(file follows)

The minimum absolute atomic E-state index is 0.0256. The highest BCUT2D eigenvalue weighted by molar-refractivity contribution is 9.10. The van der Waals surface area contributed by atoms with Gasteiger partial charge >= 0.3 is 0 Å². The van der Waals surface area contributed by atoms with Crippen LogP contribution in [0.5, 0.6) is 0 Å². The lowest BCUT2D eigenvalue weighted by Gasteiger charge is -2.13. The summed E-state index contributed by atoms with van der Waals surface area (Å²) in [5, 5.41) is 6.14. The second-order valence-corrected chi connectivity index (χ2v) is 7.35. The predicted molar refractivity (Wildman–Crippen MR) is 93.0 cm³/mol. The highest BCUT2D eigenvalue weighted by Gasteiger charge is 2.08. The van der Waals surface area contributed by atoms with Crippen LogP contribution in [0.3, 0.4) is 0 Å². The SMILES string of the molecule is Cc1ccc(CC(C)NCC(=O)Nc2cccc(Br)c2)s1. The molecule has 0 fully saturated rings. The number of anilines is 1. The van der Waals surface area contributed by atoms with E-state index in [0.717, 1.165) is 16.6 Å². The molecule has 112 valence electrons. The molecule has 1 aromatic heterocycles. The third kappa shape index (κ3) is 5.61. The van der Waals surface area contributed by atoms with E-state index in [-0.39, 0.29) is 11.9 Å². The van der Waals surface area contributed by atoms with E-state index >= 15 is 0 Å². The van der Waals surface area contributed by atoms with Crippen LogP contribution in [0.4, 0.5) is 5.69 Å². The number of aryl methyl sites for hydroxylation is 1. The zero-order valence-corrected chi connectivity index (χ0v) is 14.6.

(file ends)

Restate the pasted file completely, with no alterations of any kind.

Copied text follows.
The minimum absolute atomic E-state index is 0.0256. The highest BCUT2D eigenvalue weighted by molar-refractivity contribution is 9.10. The van der Waals surface area contributed by atoms with Gasteiger partial charge >= 0.3 is 0 Å². The van der Waals surface area contributed by atoms with Crippen LogP contribution in [0.5, 0.6) is 0 Å². The lowest BCUT2D eigenvalue weighted by Gasteiger charge is -2.13. The summed E-state index contributed by atoms with van der Waals surface area (Å²) in [5, 5.41) is 6.14. The second-order valence-corrected chi connectivity index (χ2v) is 7.35. The predicted molar refractivity (Wildman–Crippen MR) is 93.0 cm³/mol. The highest BCUT2D eigenvalue weighted by Gasteiger charge is 2.08. The van der Waals surface area contributed by atoms with Crippen LogP contribution in [0.3, 0.4) is 0 Å². The SMILES string of the molecule is Cc1ccc(CC(C)NCC(=O)Nc2cccc(Br)c2)s1. The molecule has 0 fully saturated rings. The number of anilines is 1. The van der Waals surface area contributed by atoms with E-state index in [0.717, 1.165) is 16.6 Å². The molecule has 112 valence electrons. The molecule has 1 aromatic heterocycles. The third kappa shape index (κ3) is 5.61. The van der Waals surface area contributed by atoms with E-state index in [-0.39, 0.29) is 11.9 Å². The van der Waals surface area contributed by atoms with E-state index >= 15 is 0 Å². The van der Waals surface area contributed by atoms with Crippen LogP contribution in [0.4, 0.5) is 5.69 Å². The number of aryl methyl sites for hydroxylation is 1. The zero-order valence-corrected chi connectivity index (χ0v) is 14.6.